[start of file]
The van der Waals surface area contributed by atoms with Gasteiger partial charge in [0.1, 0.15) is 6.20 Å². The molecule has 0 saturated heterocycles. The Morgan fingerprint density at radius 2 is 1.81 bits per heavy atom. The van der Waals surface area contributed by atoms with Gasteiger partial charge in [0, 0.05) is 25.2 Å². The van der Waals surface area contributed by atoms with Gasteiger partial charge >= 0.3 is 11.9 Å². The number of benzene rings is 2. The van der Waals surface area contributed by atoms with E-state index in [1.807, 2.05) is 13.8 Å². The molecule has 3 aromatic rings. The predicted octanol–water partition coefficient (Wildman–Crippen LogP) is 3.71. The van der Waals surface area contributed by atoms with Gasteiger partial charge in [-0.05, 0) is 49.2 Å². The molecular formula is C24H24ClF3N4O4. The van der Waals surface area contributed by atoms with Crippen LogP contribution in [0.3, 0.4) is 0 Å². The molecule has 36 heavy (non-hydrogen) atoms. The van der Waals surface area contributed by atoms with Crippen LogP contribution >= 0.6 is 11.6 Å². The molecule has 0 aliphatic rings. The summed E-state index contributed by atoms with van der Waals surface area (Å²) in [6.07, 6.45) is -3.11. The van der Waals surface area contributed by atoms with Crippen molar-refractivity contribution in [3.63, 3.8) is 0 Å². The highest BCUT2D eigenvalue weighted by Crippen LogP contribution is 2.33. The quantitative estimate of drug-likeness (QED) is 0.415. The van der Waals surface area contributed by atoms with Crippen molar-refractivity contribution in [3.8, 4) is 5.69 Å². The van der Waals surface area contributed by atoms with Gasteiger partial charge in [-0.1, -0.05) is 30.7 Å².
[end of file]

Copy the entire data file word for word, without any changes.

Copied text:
The van der Waals surface area contributed by atoms with Gasteiger partial charge in [0.1, 0.15) is 6.20 Å². The molecule has 0 saturated heterocycles. The Morgan fingerprint density at radius 2 is 1.81 bits per heavy atom. The van der Waals surface area contributed by atoms with Gasteiger partial charge in [0, 0.05) is 25.2 Å². The van der Waals surface area contributed by atoms with Gasteiger partial charge >= 0.3 is 11.9 Å². The number of benzene rings is 2. The van der Waals surface area contributed by atoms with E-state index in [1.807, 2.05) is 13.8 Å². The molecule has 3 aromatic rings. The predicted octanol–water partition coefficient (Wildman–Crippen LogP) is 3.71. The van der Waals surface area contributed by atoms with Gasteiger partial charge in [-0.05, 0) is 49.2 Å². The molecular formula is C24H24ClF3N4O4. The van der Waals surface area contributed by atoms with Crippen LogP contribution in [0.3, 0.4) is 0 Å². The molecule has 36 heavy (non-hydrogen) atoms. The van der Waals surface area contributed by atoms with Crippen LogP contribution >= 0.6 is 11.6 Å². The molecule has 0 aliphatic rings. The summed E-state index contributed by atoms with van der Waals surface area (Å²) in [6.07, 6.45) is -3.11. The van der Waals surface area contributed by atoms with Crippen molar-refractivity contribution in [3.63, 3.8) is 0 Å². The highest BCUT2D eigenvalue weighted by Crippen LogP contribution is 2.33. The quantitative estimate of drug-likeness (QED) is 0.415. The van der Waals surface area contributed by atoms with Crippen molar-refractivity contribution in [3.8, 4) is 5.69 Å². The van der Waals surface area contributed by atoms with Gasteiger partial charge in [-0.1, -0.05) is 30.7 Å².